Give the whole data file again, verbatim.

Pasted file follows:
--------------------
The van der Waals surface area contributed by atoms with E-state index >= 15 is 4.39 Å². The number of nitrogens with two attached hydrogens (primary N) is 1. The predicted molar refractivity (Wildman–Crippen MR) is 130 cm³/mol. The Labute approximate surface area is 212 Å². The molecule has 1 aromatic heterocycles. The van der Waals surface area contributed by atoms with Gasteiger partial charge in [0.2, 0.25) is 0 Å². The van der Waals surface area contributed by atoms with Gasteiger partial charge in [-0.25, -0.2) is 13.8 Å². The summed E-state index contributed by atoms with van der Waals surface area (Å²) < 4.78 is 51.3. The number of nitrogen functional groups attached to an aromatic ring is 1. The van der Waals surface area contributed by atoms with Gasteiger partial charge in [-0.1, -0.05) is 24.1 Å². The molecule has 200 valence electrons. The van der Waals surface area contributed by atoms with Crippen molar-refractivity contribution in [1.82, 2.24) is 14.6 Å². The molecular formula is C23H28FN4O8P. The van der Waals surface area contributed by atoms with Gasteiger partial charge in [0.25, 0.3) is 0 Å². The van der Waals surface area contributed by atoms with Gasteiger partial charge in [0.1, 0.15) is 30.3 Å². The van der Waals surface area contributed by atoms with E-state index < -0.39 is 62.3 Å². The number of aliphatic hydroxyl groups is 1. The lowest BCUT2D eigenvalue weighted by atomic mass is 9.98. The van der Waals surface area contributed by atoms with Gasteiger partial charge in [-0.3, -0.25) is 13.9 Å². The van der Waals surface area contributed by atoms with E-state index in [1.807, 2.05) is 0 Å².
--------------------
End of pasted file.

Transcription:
The van der Waals surface area contributed by atoms with E-state index >= 15 is 4.39 Å². The number of nitrogens with two attached hydrogens (primary N) is 1. The predicted molar refractivity (Wildman–Crippen MR) is 130 cm³/mol. The Labute approximate surface area is 212 Å². The molecule has 1 aromatic heterocycles. The van der Waals surface area contributed by atoms with Gasteiger partial charge in [0.2, 0.25) is 0 Å². The van der Waals surface area contributed by atoms with Gasteiger partial charge in [-0.25, -0.2) is 13.8 Å². The summed E-state index contributed by atoms with van der Waals surface area (Å²) < 4.78 is 51.3. The number of nitrogen functional groups attached to an aromatic ring is 1. The van der Waals surface area contributed by atoms with Gasteiger partial charge in [-0.1, -0.05) is 24.1 Å². The molecule has 200 valence electrons. The van der Waals surface area contributed by atoms with Crippen molar-refractivity contribution in [1.82, 2.24) is 14.6 Å². The molecular formula is C23H28FN4O8P. The van der Waals surface area contributed by atoms with Gasteiger partial charge in [0.25, 0.3) is 0 Å². The van der Waals surface area contributed by atoms with Gasteiger partial charge in [0.1, 0.15) is 30.3 Å². The van der Waals surface area contributed by atoms with E-state index < -0.39 is 62.3 Å². The number of aliphatic hydroxyl groups is 1. The lowest BCUT2D eigenvalue weighted by atomic mass is 9.98. The van der Waals surface area contributed by atoms with Gasteiger partial charge in [-0.3, -0.25) is 13.9 Å². The van der Waals surface area contributed by atoms with E-state index in [1.807, 2.05) is 0 Å².